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Published on Aug 26, 2011
During the early Middle Ages, any type of higher education was usually available only in monasteries and cathedral schools, where Christian monks and nuns taught each other and preserved the writings of classical authors. But by the eleventh-century, medieval Europe was becoming more urban and complex, and royal governments needed highly trained men to run their bureaucracies. Students and teachers were also demanding better ways to be educated, and the solution to this came about with the creation of universities.
Universities come from the Latin word universitas, which means guild, and these schools were essentially groups of students and teachers who got together into their own groups for the purposes of learning -- in some universities it was the students themselves who paid the teachers and ran the institution. The main curriculum was based on seven areas - grammar, rhetoric, logic, arithmetic, music, geometry, and astronomy - all of which were important for a cleric in the Catholic church. In some universities, other subjects were also important - Salerno was renowned as a place to study medicine and Bologna for law.
By the twelfth and thirteenth centuries universities were becoming important centres of learning and some would become quite famous - like Oxford and Cambridge in England, and the University of Paris in France. In the later Middle Ages, universities would emerge in most other parts of Europe too, as monarchs and cities wanted them as sources of highly-skilled bureaucrats and to increase their own reputation. Occasionally, though, the relations between university students and their local communities could get hostile, and since students were treated as clergy, it meant that they could not be tried by local courts for crimes, only the much more lenient ecclesiastical courts.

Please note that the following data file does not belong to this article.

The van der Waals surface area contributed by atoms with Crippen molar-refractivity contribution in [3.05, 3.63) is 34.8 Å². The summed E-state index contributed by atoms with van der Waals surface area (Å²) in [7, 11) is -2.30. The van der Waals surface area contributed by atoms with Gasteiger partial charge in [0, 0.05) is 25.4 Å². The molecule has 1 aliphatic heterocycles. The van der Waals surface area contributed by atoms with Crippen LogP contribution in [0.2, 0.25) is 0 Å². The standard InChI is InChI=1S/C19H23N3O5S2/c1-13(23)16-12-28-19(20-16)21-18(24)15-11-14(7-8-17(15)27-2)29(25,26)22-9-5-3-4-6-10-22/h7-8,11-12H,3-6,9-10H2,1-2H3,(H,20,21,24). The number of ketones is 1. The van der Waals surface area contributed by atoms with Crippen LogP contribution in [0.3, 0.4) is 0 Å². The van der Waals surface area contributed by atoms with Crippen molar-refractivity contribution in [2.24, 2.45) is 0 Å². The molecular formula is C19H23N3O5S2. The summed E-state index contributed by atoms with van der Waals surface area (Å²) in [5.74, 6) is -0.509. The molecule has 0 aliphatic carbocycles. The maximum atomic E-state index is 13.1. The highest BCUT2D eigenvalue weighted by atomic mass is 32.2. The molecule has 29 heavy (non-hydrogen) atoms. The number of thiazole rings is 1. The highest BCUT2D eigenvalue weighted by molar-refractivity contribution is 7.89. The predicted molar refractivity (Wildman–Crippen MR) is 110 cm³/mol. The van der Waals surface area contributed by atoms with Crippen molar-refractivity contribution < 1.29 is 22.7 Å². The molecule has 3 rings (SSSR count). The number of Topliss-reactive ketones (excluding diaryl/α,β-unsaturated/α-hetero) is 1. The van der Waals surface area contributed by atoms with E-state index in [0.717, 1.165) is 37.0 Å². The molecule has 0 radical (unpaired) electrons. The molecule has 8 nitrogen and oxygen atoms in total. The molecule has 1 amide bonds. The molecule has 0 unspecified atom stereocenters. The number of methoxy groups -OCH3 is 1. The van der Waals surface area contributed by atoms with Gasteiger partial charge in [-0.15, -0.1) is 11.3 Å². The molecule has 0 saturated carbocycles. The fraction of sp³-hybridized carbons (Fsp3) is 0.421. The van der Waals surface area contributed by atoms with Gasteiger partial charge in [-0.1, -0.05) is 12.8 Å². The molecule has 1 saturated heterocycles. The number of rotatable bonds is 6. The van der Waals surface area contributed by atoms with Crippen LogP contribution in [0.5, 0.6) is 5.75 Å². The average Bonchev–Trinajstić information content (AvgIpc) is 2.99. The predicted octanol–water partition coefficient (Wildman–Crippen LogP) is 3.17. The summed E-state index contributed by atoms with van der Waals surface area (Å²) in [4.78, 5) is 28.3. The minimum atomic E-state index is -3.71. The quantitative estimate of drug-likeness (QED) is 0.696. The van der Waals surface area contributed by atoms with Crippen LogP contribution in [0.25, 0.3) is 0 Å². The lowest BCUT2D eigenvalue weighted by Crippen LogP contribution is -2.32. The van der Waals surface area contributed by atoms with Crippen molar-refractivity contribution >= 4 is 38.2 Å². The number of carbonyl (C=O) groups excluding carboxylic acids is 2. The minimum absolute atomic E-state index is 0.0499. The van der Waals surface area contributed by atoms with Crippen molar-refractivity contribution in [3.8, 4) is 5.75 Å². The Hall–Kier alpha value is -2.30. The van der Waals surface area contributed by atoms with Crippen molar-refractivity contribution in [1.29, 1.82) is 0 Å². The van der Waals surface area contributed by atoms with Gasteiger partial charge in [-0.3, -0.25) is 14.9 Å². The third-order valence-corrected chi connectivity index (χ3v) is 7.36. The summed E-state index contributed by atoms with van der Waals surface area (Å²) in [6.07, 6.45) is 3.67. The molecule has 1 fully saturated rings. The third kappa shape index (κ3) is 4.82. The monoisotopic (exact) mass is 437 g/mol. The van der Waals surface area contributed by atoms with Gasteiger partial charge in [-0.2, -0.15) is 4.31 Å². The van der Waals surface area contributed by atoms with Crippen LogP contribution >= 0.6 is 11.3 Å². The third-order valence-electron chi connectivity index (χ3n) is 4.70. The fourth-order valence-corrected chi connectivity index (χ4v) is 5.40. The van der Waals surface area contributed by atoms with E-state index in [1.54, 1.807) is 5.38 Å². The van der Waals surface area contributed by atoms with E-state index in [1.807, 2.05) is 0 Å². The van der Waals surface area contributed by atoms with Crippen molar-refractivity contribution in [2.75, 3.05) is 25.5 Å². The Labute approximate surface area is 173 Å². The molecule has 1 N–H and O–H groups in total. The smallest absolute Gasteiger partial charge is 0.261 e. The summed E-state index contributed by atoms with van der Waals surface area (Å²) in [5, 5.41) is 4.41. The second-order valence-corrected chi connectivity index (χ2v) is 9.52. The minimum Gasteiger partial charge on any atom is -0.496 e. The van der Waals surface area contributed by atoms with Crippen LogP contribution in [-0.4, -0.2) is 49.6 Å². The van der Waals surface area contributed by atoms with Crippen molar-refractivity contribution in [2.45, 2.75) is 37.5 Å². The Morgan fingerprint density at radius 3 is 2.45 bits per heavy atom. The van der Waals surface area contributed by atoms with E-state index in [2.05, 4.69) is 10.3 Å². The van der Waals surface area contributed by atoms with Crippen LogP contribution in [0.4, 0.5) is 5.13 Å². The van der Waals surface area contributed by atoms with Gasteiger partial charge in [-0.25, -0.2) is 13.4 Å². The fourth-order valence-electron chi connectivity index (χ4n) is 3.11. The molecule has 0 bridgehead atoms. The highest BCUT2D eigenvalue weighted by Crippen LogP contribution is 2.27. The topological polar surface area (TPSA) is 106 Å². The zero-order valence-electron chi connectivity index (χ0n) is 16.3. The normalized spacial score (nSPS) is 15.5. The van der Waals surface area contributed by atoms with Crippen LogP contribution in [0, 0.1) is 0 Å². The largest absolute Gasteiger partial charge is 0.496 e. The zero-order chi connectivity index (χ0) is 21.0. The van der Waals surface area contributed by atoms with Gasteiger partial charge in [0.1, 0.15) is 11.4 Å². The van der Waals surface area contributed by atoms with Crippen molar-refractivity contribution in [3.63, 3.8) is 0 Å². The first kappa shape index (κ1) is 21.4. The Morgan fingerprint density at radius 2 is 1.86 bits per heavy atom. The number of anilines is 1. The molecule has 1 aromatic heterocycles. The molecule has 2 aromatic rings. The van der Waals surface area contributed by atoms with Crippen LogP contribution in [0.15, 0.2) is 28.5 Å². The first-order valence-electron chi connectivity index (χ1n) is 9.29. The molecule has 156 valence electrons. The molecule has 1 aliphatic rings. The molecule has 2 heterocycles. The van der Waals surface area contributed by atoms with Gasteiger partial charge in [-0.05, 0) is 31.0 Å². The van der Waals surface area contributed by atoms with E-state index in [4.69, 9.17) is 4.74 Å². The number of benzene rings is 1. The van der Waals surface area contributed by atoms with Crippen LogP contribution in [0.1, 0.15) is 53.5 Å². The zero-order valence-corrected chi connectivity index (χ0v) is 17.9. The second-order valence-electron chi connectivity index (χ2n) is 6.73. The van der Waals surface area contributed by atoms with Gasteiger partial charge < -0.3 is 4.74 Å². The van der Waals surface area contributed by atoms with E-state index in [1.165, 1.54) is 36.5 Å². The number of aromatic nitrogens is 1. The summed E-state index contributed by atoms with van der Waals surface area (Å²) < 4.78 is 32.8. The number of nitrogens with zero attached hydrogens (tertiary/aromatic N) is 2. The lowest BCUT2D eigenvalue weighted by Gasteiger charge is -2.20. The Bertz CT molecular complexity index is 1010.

While very few medieval men (and no women) could be part of a university, the institution did develop and grow throughout the Middle Ages, and became home to some of the periods greatest thinkers -- such as Peter Abelard and Thomas Aquinas. The university has since become the standard of higher education not just in Europe, but throughout the world.